• Process of a Needed Search Warrant emphasizing the Fourth AmendmentSearch Warrants are Intrusive and SpecificSearch Warrants are not equal Fourth Amendment Rules on Search WarrantsProbable Cause of Actual CrimeProbable Cause of Physical EvidenceProbable Cause and the standard in which it’s metDefinition of Probable causeCriminal and Civil Law standardsSearch, Arrest, and LibertySufficient EvidenceTwo types of Searches without WarrantsEmergency SituationImminent DangerProtection of Police OfficersRationale Allowing Warrantless SearchesExplanations of Tasks performedLawful ArrestPersuasive ReasonsFourth Amendment AnalysisSocietal UnderstandingEvidence obtained during SearchesMagistrates ReviewSearches requiring Probable Cause & ExceptionsReasonable SuspicionDetaining People and Conducting SearchesBelief of a Crime Committed through Probable Cause
    Introduction<br />A two week In-Service Training program for approximately 30 officers has been set. The most important part of the training course is going to center on various types of searches that are authorized by federal law as well as what is necessary to legally support those searches. Some important elements will be included in this Curriculum which include a Discussion on the Process in which a search warrant is sought and issued, we will emphasize the Fourth Amendment requirements, as well as Define probable cause and the standards in which probable cause is met. A Description as well as Discussion on two types of searches that do not require a warrant will be presented and we will need to consider addressing the following questions which will help all 30 officers get a better understanding of the Curriculum they have been provided with. The questions we will need to answer in this training session are what the rationale is for allowing warrantless searches. We will also need to review and answer if those reasons are persuasive or not and whether or not all searches require that probable cause even exists or if there are exceptions or not. We all know that doing the right thing now is much better than waiting until other problems arise. Good luck and I look forward to the In Service Training that will be provided to all of you. (AIU Online, 2009) <br />In Service Training Curriculum<br />Law Enforcement Training offers the most comprehensive curricula to law enforcement agencies and officers. This training course will cover a wide array of elements in areas such as: <br />
    • The Process in which a Search Warrant is sought and issued that emphasizes the Fourth Amendment requirements.
    • 2. A definition of Probable cause and standard by which it is met.
    • 3. A Definition and Discussion on two types of searches that do not require warrants.
    • 4. Questions involving the rationale that allows warrantless searches
    • 5. Questions involving whether those reasons are persuasive or not.
    • 6. Questions involving whether or not probable cause actually exists or not and if there are any exceptions.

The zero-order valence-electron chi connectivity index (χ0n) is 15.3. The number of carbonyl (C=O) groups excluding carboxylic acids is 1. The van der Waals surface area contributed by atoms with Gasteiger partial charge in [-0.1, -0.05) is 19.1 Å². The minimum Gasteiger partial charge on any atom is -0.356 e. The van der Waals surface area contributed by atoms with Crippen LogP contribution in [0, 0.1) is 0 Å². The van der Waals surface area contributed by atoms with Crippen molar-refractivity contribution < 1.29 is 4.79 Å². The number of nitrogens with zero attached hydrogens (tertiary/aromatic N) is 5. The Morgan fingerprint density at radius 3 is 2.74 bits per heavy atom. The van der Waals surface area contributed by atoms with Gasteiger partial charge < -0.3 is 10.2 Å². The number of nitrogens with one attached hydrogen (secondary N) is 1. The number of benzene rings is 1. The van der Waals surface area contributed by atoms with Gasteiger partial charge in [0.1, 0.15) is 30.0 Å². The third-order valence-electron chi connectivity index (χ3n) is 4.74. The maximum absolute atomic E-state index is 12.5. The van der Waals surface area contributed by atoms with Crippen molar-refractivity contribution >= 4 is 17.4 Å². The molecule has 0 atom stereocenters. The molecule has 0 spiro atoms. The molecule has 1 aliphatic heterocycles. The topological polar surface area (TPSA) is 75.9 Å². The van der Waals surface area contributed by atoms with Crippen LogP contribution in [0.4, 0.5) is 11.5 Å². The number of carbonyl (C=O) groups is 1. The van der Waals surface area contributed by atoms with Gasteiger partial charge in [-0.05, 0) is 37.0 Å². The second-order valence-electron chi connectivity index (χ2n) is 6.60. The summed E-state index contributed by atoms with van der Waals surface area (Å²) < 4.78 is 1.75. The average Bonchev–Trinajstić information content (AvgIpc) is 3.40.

(AIU Online, 2009) <br />Search Warrant Process and Fourth Amendment Requirements<br />Discussion<br />Search warrants are not only intrusive they must also be specific and they are not all equal. If you use a search warrant for example to obtain business records of a corporation or even an executive who is suspected of fraud this process is not easy, however if you use a search warrant to locate an seize a piece of evidence such as a weapon, or drug then it is fairly simple to do. The Fourth Amendment has to be considered and taken seriously when obtaining a search warrant as well to be careful to respect the right of other people to be secure in their houses, persons, effects, and papers against unreasonable searches and seizures, shall not be violated. No warrants shall be issued but upon probable cause, supported by Oath and or affirmation, and has to be particularly describing the place to be searched and persons or things to be seized. (United States Senate, 1996)<br />A search warrant is sought and issued by investigators demonstrating two things. First, they have to show probable cause that an actual crime was committed. Secondly they must show probable cause that there is physical evidence that can be found in a particular place. As long as both of these requirements are met there should be no problems arise. No judge will approve a search warrant without law enforcement being specific as to the items and location they wish to search. The judge decides if the warrant will be issued or not after his review. (Grosso, A., 2009) <br />Definition of Probable Cause & the standard in which it’s met<br />The Definition of Probable Cause is a reasonable belief that is based on facts which can be articulated which is required to sue or arrest and prosecute a person that has committed a crime. The standard in which it is met is more important in Criminal Law than it is in Civil Law due to being used in Criminal Law as a basis in order to search, arrest, and deprive someone of their liberty. Civil cases will deprive a person of property, but can’t deprive a person of their liberty. If the plaintiff in a court room does not have probable cause for a claim, they may end up facing Malicious Prosecution later on which the defendant will pursue. When this happens it basically means the plaintiff did not have sufficient evidence to support the claim, and the courts will more than likely dismiss a case like that. (The Free Dictionary by Farlex, 2009)<br />Two types of Searches without Requirement of a Warrant<br />There are two types of Searches that do not require a warrant and that is when there is an Emergency Situation such as if the officer had witnessed a theft of some sort and began to pursue the criminal to make an arrest yet the criminal flees and takes refuge in someone’s private residence then police may indeed follow him inside an do not need a search warrant to enter the private residence nor to search and collect evidence that is in plain sight or within reach of the criminal. The police may also enter a private residence if they hear someone screaming for help or are under the belief that someone or their property is in imminent danger and that great harm would come to that person if the time was taken to obtain a search warrant. Another situation where a warrant is not required would be after they arrest someone. Once the police arrest someone and take them into their custody then police officers may search their body and immediate surroundings. The courts have allowed this rule to take place which actually protects the police officers from people who may have weapons. (Law Info, 2008)<br />Questions to Consider on Rationale for allowing Warrantless Searches<br />Rationale means to have an explanation of the fundamental reasons a task is to be performed using logical reasoning. The rationale that allows warrantless searches was created to allow officers to be sure the person or persons arrested are not carrying, or within reach of a weapon that could be used to endanger others. However, the Arrest has to be lawful, the person or persons need to be arrested prior to the search, the arrest must not be made on false pretences so officers may search only to hope they find incriminating evidence, and the search should be aimed at finding weapons or evidence that is connected with the arrest. Also the search and seizure has to be made at the time and place of the arrest and the only person or persons arrested are the only ones allowed to be searched without a warrant. (The Missouri Bar, 2006) <br />Question on Reasons being Persuasive<br />Where rationale is concerned there are various reasons why this would be persuasive is because under the Fourth Amendment analysis the Supreme Court has stated that the analysis must turn on such factors as “our societal understanding that certain areas deserve the most scrupulous protection from government invasion.” Any evidence obtained when searching a person or their things does not intrude on legitimate expectation of privacy which has to be properly considered by the magistrate. (Court of Appeals of Iowa, 2001)<br />Questions regarding Searches requiring Probable Cause<br />The question is Do all searches require that probable cause exist or are there exceptions? No they do not. The Supreme Court permits an officer to act without probable cause upon “reasonable suspicion of criminal activity” (Bodenharner, D., 2009) Exceptions to the general rules are that Police may detain, and conduct a limited search of a person in a public place providing they have that reasonable suspicion that a crime has been committed. However an officer may not arrest any person until they have possessed probable cause that causes the officer to believe the person or persons have committed the crime. (The Free Dictionary by Farlex, 2009) <br />Conclusion<br /> There are various reasons why search warrants are sought and issued that are laid out in the Fourth Amendment which have been discussed in this Curriculum. You have learned the definition of probable cause and the standards by which probable cause is met. You’ve reviewed two different types of searches that do not require a warrant and considered three valid questions as to what rationale is for allowing warrantless searches as well as whether those reasons are persuasive or not. You’ve also learned that all searches do not require that probable cause exist and what exceptions there are. In conclusion of this in service training course I’d like to extend a personal Thank You to all thirty officers who attended this course and wish each and every one of you good luck on your journey’s. (AIU Online, 2009) <br /> AIU Online, (2009) Policing CRJ101 Unit 3 Individual Project Assignment American InterContinental University retrieved on March 1st, 2009 at https://mycampus.aiu-online.com United States Senate, (1996) Fourth Amendment Search and Seizure the Constitution of the United States of America. Retrieved on March 1st, 2009 at http://www.gpoaccess.gov/constitution/html/amdt4.htmlGrosso, A., (2009) Search Warrant Applications from the ‘Lectric Law Library’s stacks retrieved on March 1st, 2009 at http://www.lectlaw.com/files/cri12.htmThe Free Dictionary by Farlex, (2009) Probable Cause retrieved on March 1st, 2009 at http://legal-dictionary.thefreedictionary.com/Probable+causeThe Missouri Bar, (2006) Search and Seizure Civics Library of the Missouri Bar retrieved on March1st, 2009 at http://members.mobar.org/civics/Searches.htmBodenharner, D., (2009) Exceptions to Search Warrant Rules Answers.com retrieved on March 1st, 2009 at http://www.answers.com/topic/exceptions-to-search-warrant-rulesCourt of Appeals of Iowa, (2001) Andrew Dean Skola, Defendant-Appellant Iowa Judicial Branch retrieved on March 1st, 2009 at http://www.judicial.state.ia.us/court_of_appeals/recent_opinions/20010523/00-1183.asp?Printable=trueLaw Info, (2008) When is a Search Warrant Necessary Quality Legal Services You Can Count On Retrieved on March 1st, 2009 at http://resources.lawinfo.com/en/Articles/Criminal-Law/Federal/when-is-a-search-warrant-necessary.htmlReferences<br />